What does LCD stand for?
In math, LCD stands for either the Lowest Common Denominator, or Least Common Denominator. They both mean the same thing. Before getting too deep into Lowest Common Denominators, let’s review fractions, and some of the words and ideas that we’ll use.
What is a Fraction?
A fraction is a tool (OK — a number) that helps you solve problems involving pieces of units. In a given fraction, those pieces are all the same size. The two numbers that compose a fraction show two things: the number of pieces that each unit is broken into, and the number of those pieces present. It’s OK for there to be more pieces present than the number of pieces each unit is broken into; all that means is that the fraction represents a portion bigger than a single unit’s worth.
What is a Denominator?
The denominator is the number of pieces that a unit is broken into in a fraction. We write it on the bottom part of the fraction.
What is a Numerator?
The numerator is the number of pieces present in a fraction. We write it on the top part of the fraction.
What are Equivalent Fractions?
Equivalent fractions are fractions that are written with different numbers, but that represent the same actual value. How can that be? For example, if you divide a unit into two pieces, and keep both pieces, you’ve still got a unit worth. 1 = 2/2. You could also divide it into 3 pieces and keep all three: 1 = 2/2 = 3/3. They are equivalent fractions. Another example: one half is the same as two quarters. You can do this with any fraction. If you multiply (or divide) both the numerator and the denominator by the same number you get an equivalent fraction. (No — you can’t use zero.) It’s an incredibly useful trick.
Using equivalent forms makes it possible to add, subtract, and compare fractions that would otherwise be incompatible. But, they can also cause us to do arithmetic with numbers that are bigger than necessary. To avoid problems caused by equivalent fractions, we simplify them.
Why would you want the LCD of a Fraction?
That’s a trick question! Actually, we don’t look for the lowest common denominator of a fraction, we look for it between two or more fractions. Most of the time, we find the LCD of just two fractions. The word “common”, in this case, means that we are trying to find a single number that can serve as the denominator for two different fractions. (The numerators are usually going to be different.)
When fractions have different denominators, we can’t always work with them. Things that we can’t do include adding them, subtracting them, and even comparing them. Finding a Common Denominator makes it possible to do those things. Finding the Lowest Common Denominator is even better, because it lets us do those things with the least work we can get away with.
What is the Lowest Common Denominator?
Fractions have two parts — the numerator and the denominator. In fractions, units are always broken into pieces the same size. The denominator tells what that size is. If you try to add, subtract, or compare fractions with the same size pieces, all you do is add, subtract, or compare the pieces. Easy! Just add, subtract, or compare the numerators, and don’t change the denominator.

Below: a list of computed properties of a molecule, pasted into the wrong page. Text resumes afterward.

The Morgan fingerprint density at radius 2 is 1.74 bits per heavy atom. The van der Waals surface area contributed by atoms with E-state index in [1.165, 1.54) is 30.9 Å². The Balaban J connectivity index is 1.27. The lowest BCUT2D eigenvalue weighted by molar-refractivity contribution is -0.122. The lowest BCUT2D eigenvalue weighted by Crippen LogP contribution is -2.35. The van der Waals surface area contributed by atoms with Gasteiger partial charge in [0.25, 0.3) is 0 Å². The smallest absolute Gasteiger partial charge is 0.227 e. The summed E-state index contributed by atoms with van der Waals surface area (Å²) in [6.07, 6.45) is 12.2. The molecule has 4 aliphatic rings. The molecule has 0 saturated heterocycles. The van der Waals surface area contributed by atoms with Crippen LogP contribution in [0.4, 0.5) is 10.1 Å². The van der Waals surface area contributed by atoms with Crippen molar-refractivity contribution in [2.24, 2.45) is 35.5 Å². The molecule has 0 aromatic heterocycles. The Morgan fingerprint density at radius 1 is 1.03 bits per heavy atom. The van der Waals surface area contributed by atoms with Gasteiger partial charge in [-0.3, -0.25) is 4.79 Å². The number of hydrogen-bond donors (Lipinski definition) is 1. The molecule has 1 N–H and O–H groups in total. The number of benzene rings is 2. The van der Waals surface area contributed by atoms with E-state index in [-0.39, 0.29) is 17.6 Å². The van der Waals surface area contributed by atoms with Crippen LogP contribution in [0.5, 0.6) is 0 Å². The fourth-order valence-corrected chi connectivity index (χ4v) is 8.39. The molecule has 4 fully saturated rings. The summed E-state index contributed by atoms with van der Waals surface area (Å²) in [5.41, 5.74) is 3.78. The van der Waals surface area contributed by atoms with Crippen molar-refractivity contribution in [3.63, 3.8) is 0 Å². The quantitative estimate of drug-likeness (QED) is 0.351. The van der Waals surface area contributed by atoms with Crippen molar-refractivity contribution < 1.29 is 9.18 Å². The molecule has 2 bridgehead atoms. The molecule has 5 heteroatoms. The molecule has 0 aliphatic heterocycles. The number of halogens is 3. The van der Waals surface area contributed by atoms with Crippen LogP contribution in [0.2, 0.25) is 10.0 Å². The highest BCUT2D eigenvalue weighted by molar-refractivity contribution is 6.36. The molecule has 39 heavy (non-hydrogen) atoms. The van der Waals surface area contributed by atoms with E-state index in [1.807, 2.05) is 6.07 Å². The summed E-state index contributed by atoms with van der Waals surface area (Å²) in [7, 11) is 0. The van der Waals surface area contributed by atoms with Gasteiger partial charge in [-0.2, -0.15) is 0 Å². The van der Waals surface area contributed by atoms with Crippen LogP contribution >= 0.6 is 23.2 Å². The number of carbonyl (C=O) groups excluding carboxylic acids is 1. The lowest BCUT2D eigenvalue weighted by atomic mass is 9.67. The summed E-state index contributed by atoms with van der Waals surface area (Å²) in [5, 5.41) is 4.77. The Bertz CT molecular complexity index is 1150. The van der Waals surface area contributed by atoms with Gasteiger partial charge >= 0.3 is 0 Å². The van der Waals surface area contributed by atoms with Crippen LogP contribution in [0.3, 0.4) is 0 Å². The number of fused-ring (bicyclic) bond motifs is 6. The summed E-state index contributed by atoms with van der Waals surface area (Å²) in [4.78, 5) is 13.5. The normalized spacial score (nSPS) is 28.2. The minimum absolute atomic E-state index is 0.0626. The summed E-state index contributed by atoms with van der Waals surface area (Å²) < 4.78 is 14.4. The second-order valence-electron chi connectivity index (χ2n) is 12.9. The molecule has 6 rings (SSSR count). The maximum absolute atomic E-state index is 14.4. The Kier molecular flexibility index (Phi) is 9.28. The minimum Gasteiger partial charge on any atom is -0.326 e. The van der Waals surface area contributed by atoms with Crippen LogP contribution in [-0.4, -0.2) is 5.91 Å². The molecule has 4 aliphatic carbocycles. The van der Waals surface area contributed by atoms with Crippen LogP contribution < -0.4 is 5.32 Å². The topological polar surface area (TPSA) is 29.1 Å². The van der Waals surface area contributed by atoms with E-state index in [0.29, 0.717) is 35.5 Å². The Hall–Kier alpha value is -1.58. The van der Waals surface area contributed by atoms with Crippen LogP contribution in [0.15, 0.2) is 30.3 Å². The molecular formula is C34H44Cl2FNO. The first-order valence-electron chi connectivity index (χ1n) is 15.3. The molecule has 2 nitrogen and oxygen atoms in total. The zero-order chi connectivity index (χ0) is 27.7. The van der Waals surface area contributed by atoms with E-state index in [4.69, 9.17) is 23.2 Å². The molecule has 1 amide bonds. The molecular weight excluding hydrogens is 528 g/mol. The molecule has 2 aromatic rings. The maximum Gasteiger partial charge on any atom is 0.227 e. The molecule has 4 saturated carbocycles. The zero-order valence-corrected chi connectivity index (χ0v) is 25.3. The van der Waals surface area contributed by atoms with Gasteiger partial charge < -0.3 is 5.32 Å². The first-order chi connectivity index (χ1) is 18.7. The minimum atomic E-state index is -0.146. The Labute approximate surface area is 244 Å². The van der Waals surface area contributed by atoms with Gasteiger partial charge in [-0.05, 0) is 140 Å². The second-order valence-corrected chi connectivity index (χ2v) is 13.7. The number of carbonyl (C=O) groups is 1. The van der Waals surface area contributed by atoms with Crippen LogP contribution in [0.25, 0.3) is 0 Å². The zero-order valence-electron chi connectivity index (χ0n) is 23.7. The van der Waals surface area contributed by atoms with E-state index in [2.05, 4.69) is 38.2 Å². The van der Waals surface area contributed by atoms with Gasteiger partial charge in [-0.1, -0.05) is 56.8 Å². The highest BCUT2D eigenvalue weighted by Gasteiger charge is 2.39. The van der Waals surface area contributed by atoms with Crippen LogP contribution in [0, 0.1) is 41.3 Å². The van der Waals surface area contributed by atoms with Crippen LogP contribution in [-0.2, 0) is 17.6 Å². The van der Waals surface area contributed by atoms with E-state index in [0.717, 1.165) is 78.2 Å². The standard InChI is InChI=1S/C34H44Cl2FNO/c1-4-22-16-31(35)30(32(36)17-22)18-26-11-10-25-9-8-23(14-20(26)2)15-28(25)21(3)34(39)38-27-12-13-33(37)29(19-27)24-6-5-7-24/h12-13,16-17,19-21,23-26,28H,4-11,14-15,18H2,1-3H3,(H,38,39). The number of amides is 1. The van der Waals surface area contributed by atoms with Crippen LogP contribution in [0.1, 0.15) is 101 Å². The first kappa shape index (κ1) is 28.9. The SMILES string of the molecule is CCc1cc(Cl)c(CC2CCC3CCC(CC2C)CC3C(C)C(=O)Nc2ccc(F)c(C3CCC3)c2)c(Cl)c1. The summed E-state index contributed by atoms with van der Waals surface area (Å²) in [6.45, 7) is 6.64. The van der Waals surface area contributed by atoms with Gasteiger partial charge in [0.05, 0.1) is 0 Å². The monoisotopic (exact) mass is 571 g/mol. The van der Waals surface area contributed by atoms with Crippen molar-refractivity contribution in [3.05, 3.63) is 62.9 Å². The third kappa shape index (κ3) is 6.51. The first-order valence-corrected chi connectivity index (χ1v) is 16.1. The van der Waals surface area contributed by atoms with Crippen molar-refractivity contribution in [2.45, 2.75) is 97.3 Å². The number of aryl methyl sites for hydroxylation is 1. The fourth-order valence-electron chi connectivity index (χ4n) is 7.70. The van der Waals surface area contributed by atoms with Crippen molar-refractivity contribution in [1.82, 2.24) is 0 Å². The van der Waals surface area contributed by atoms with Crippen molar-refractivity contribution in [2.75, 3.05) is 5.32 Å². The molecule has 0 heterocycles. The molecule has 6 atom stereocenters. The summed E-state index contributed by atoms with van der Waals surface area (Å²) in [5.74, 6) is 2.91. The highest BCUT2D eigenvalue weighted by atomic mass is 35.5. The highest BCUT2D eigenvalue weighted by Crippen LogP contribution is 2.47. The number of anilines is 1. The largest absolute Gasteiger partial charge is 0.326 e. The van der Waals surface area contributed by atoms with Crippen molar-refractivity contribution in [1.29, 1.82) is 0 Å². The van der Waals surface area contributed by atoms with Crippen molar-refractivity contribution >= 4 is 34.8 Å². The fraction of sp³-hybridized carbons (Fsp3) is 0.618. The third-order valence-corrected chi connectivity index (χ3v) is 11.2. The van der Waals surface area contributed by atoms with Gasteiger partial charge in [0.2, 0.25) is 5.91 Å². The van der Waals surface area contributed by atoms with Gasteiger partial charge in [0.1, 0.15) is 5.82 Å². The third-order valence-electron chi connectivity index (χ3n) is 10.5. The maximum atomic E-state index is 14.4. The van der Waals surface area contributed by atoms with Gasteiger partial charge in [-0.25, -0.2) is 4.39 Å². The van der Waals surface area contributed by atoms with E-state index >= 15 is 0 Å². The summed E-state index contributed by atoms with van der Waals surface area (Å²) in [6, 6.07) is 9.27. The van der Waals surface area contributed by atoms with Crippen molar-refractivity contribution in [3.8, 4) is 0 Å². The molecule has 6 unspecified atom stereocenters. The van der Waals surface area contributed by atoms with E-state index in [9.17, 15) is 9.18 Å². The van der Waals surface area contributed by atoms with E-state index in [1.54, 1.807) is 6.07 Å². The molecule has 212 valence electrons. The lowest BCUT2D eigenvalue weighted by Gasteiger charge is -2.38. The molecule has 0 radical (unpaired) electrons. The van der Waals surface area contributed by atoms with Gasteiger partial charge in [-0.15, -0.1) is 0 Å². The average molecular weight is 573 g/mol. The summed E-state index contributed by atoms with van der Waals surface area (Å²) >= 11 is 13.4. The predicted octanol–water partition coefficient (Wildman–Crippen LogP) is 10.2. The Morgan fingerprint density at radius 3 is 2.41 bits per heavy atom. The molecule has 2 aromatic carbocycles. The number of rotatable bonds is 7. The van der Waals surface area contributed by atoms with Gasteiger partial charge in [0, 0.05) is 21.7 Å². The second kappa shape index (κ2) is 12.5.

But, if you’ve got fractions with different size pieces what can you do? Break the pieces into even smaller pieces! Using a bit of cleverness, you can choose the right size for the little pieces so they’re the same for both fractions.
The denominator is the size of the pieces; since we want to change the size of the pieces, that’s our main focus. Common means it’s the same between two fractions. Our goal is to convert both fractions into equivalent fractions that have the same denominators. When we find a denominator that is common between the two fractions we will be able to do different things with them (generally we want to add, subtract, or compare them).
Lowest or Least means that we don’t overdo it by breaking our units into pieces which are smaller than necessary.
How do you find a Common Denominator?
There is a really obvious and easy way to find a common denominator for two fractions. Unfortunately, it will generally not be the least common denominator.
- Multiply the two denominators. The result will be a common denominator (but usually not the lowest one).
- Convert the first fraction into an equivalent fraction with the common denominator, by multiplying both the top and bottom by the denominator of the second fraction.
- Convert the second fraction into an equivalent fraction with the common denominator, by multiplying both the top and bottom by the denominator of the first fraction.
This technique is simple and always works, but it has its weaknesses. For many fractions, it uses larger numbers than necessary, which means spending too much time and work doing arithmetic with big numbers. The chance of making “careless” mistakes goes up when working with big numbers too. To make life easier, it is worth using the Lowest Common Denominator.
How do you find the Lowest Common Denominator?